It’s not defensive end J.J. Watt’s freakish athleticism that resonates with Bears guard Kyle Long. Nor is it his combination of brute strength, skill-position speed and impressive length.
Those attributes undoubtedly have helped Watt blossom into one of the NFL’s best players. But, according to Long, it’s not what makes him special.
“I think the thing that frustrates a lot of people about J.J is he just doesn’t quit,” Long said Wednesday at Halas Hall.
“The thing that separates him is his will. He’s a gritty guy, he’s determined and he’s going to terrorize you.”
Limiting Watt’s terrorization, of course, starts with Long and the rest of the offensive line.
It’s a group that’s become more experienced and formidable after the addition of guard Josh Sitton. But it’s still a unit in search of continuity and chemistry.
Sitton joined the Bears on Monday, prompting a quick reshuffling up front for the season opener Sunday in Houston. Long also returned to practice Monday after missing weeks of practice because of a bothersome shoulder.
The Bears also need to figure out their best option at center — promising rookie Cody Whitehair or seven-year veteran Ted Larsen.
With Watt’s ability to play across the line, the three-time defensive player of the year winner — who has 74 ½ sacks in 80 career games — figures to test all involved.
“It’s always fun to play against the best,” Long said. “We’re looking forward to it.”
It remains to be seen if Watt will be at his best. He’s not far removed from back surgery for a herniated disk in late July.
History, though, says the Bears should be ready for an intense fight, regardless of Watt’s physical condition. Watt hasn’t missed a game in his five-year career. He simply won’t let himself.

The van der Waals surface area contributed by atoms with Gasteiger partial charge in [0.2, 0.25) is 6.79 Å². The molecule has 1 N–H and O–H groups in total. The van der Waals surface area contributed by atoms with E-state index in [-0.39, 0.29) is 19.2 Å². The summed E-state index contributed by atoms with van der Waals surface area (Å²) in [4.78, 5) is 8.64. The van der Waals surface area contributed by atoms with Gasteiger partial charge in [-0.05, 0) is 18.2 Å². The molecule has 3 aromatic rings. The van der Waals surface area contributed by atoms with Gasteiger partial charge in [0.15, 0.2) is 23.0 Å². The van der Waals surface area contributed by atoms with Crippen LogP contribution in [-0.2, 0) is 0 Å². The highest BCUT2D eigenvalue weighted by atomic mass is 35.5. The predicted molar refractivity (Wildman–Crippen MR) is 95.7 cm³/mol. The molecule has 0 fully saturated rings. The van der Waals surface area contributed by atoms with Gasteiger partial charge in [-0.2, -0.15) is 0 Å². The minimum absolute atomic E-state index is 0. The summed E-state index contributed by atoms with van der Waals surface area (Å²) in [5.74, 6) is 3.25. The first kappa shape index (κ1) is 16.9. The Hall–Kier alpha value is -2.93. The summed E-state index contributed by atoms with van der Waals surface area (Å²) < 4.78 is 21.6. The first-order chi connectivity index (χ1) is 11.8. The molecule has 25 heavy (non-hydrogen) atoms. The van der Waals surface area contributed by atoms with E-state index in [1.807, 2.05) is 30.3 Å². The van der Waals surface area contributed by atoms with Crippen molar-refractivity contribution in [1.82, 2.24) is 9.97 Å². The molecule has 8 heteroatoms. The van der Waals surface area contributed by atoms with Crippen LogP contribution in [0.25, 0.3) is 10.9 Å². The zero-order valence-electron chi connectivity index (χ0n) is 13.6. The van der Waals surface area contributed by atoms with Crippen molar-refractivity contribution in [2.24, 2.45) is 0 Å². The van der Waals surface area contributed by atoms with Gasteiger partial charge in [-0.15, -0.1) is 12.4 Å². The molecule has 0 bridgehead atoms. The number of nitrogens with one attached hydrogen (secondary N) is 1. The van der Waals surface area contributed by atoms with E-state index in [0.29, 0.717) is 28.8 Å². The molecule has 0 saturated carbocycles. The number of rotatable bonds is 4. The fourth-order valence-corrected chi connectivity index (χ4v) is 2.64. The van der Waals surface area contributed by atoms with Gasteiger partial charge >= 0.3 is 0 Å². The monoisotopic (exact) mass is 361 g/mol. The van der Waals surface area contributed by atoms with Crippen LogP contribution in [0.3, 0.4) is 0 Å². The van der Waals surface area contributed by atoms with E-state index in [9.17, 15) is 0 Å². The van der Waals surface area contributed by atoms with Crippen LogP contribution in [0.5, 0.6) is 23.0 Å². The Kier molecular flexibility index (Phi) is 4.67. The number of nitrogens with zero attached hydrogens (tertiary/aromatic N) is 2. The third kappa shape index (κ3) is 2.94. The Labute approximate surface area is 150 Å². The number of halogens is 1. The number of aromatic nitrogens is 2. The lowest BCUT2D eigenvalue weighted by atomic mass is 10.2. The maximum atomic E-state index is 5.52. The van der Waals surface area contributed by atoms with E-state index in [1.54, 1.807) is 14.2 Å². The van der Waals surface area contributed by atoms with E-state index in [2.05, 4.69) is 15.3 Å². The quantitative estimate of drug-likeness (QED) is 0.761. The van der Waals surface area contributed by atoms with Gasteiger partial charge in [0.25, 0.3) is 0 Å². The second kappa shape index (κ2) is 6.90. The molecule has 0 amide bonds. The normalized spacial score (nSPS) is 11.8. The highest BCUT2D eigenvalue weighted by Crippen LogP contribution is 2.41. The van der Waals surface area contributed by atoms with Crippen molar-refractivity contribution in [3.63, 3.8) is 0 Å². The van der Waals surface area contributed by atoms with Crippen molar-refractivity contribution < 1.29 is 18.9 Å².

Just look at what he did in 2012. He played the entire season with torn ligaments in left elbow after he dislocated it in August of that year. Wearing a bulky brace, Watt made 20 ½ sacks and won his first defensive player of the year award that season.
“I have no doubt going forward here that the level of play is going to continue, and I look forward to overcoming yet another piece of adversity,” Watt said during a conference call. “If I’m out there, you should expect to see the best of me, and that’s all I can say.”
Watt is a headliner, but there is more to the Texans’ defense, a unit that finished last season third in total defense and fifth in sacks at 45.
Double-teaming Watt only gets you so far.
Nose tackle Vince Wilfork remains a 325-pound load in his 13th season. Outside linebacker Whitney Mercilus is coming off a 12-sack season, and linebacker Jadeveon Clowney, the first overall pick in 2013, is finally healthy after dealing with various injuries to start his career.
“We have a really solid defense all around,” Watt said.
It’s a fitting first test for a Bears’ offense that will be determined to run the ball behind a line that was built with athleticism and physicality in mind.
It’s not quite an unstoppable-force-meets-an-immovable-object situation, but the individual battles up front promise to be fierce. Watt said it starts with facing Sitton and Long at guard.
Watt described Long as a “very good technician” and an “all-around total package” who is quick, agile and very athletic.
“That’s a good challenge for us,” Watt said. “We always look forward for a challenge — [facing] two guys that have been to Pro Bowls and have earned that respect around the league.”
The Bears say similar things about Watt.
“In the NFL, you want to play against the best,” running back Jeremy Langford said. “If we were to play them without JJ Watt, it wouldn’t be right.”